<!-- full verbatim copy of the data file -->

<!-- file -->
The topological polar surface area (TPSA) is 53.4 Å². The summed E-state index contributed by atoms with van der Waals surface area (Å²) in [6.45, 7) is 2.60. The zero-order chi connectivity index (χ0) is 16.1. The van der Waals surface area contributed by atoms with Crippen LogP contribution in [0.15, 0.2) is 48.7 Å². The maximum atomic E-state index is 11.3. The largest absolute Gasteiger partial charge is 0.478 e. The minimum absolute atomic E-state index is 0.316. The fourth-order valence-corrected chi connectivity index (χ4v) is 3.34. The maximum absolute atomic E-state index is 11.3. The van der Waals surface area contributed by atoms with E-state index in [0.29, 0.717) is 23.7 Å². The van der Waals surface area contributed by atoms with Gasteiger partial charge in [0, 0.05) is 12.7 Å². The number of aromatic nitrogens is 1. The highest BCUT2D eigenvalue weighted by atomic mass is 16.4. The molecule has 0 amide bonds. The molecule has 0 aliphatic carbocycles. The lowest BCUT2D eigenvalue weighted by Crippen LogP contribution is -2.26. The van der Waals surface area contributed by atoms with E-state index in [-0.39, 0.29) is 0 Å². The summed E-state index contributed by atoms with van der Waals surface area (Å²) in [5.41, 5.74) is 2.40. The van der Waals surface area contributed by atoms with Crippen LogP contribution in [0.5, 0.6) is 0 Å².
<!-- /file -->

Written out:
The topological polar surface area (TPSA) is 53.4 Å². The summed E-state index contributed by atoms with van der Waals surface area (Å²) in [6.45, 7) is 2.60. The zero-order chi connectivity index (χ0) is 16.1. The van der Waals surface area contributed by atoms with Crippen LogP contribution in [0.15, 0.2) is 48.7 Å². The maximum atomic E-state index is 11.3. The largest absolute Gasteiger partial charge is 0.478 e. The minimum absolute atomic E-state index is 0.316. The fourth-order valence-corrected chi connectivity index (χ4v) is 3.34. The maximum absolute atomic E-state index is 11.3. The van der Waals surface area contributed by atoms with E-state index in [0.29, 0.717) is 23.7 Å². The van der Waals surface area contributed by atoms with Gasteiger partial charge in [0, 0.05) is 12.7 Å². The number of aromatic nitrogens is 1. The highest BCUT2D eigenvalue weighted by atomic mass is 16.4. The molecule has 0 amide bonds. The molecule has 0 aliphatic carbocycles. The lowest BCUT2D eigenvalue weighted by Crippen LogP contribution is -2.26. The van der Waals surface area contributed by atoms with E-state index in [-0.39, 0.29) is 0 Å². The summed E-state index contributed by atoms with van der Waals surface area (Å²) in [5.41, 5.74) is 2.40. The van der Waals surface area contributed by atoms with Crippen LogP contribution in [0.5, 0.6) is 0 Å².